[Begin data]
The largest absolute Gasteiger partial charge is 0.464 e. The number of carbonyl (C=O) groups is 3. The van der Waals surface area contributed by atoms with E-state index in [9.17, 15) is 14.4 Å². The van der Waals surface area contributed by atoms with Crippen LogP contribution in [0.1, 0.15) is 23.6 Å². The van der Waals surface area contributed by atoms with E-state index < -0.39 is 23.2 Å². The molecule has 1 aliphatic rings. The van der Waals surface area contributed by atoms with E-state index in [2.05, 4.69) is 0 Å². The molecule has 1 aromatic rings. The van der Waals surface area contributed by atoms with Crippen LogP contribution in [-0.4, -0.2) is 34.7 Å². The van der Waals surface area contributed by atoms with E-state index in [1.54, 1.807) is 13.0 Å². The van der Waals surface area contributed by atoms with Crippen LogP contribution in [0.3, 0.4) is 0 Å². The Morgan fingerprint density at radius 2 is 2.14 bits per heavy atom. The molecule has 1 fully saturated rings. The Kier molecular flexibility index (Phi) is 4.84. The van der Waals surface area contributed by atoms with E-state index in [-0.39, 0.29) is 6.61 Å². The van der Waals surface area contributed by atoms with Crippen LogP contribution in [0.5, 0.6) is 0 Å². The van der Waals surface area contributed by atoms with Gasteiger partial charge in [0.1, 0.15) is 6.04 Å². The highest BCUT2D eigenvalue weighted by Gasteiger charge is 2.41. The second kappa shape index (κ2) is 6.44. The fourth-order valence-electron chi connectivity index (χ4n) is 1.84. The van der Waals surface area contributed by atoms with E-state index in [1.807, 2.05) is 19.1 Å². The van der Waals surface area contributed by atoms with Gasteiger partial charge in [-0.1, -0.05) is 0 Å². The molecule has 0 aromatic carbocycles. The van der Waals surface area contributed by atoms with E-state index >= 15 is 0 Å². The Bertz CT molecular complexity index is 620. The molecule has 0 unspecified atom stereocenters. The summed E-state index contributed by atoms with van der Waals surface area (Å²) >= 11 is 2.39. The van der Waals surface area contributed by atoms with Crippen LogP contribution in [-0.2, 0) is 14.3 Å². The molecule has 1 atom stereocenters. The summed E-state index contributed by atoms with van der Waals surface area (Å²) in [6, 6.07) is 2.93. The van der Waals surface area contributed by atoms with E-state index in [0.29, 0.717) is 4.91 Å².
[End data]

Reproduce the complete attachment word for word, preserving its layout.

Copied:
The largest absolute Gasteiger partial charge is 0.464 e. The number of carbonyl (C=O) groups is 3. The van der Waals surface area contributed by atoms with E-state index in [9.17, 15) is 14.4 Å². The van der Waals surface area contributed by atoms with Crippen LogP contribution in [0.1, 0.15) is 23.6 Å². The van der Waals surface area contributed by atoms with E-state index < -0.39 is 23.2 Å². The molecule has 1 aliphatic rings. The van der Waals surface area contributed by atoms with E-state index in [2.05, 4.69) is 0 Å². The molecule has 1 aromatic rings. The van der Waals surface area contributed by atoms with Crippen LogP contribution in [-0.4, -0.2) is 34.7 Å². The van der Waals surface area contributed by atoms with E-state index in [1.54, 1.807) is 13.0 Å². The van der Waals surface area contributed by atoms with Crippen LogP contribution in [0.3, 0.4) is 0 Å². The Morgan fingerprint density at radius 2 is 2.14 bits per heavy atom. The molecule has 1 fully saturated rings. The Kier molecular flexibility index (Phi) is 4.84. The van der Waals surface area contributed by atoms with E-state index in [-0.39, 0.29) is 6.61 Å². The van der Waals surface area contributed by atoms with Crippen LogP contribution in [0.5, 0.6) is 0 Å². The van der Waals surface area contributed by atoms with Gasteiger partial charge in [0.1, 0.15) is 6.04 Å². The highest BCUT2D eigenvalue weighted by Gasteiger charge is 2.41. The second kappa shape index (κ2) is 6.44. The fourth-order valence-electron chi connectivity index (χ4n) is 1.84. The van der Waals surface area contributed by atoms with E-state index in [1.807, 2.05) is 19.1 Å². The van der Waals surface area contributed by atoms with Gasteiger partial charge in [-0.1, -0.05) is 0 Å². The molecule has 0 aromatic carbocycles. The van der Waals surface area contributed by atoms with E-state index >= 15 is 0 Å². The Bertz CT molecular complexity index is 620. The molecule has 0 unspecified atom stereocenters. The summed E-state index contributed by atoms with van der Waals surface area (Å²) >= 11 is 2.39. The van der Waals surface area contributed by atoms with Crippen LogP contribution in [-0.2, 0) is 14.3 Å². The molecule has 1 atom stereocenters. The summed E-state index contributed by atoms with van der Waals surface area (Å²) in [6, 6.07) is 2.93. The van der Waals surface area contributed by atoms with E-state index in [0.29, 0.717) is 4.91 Å².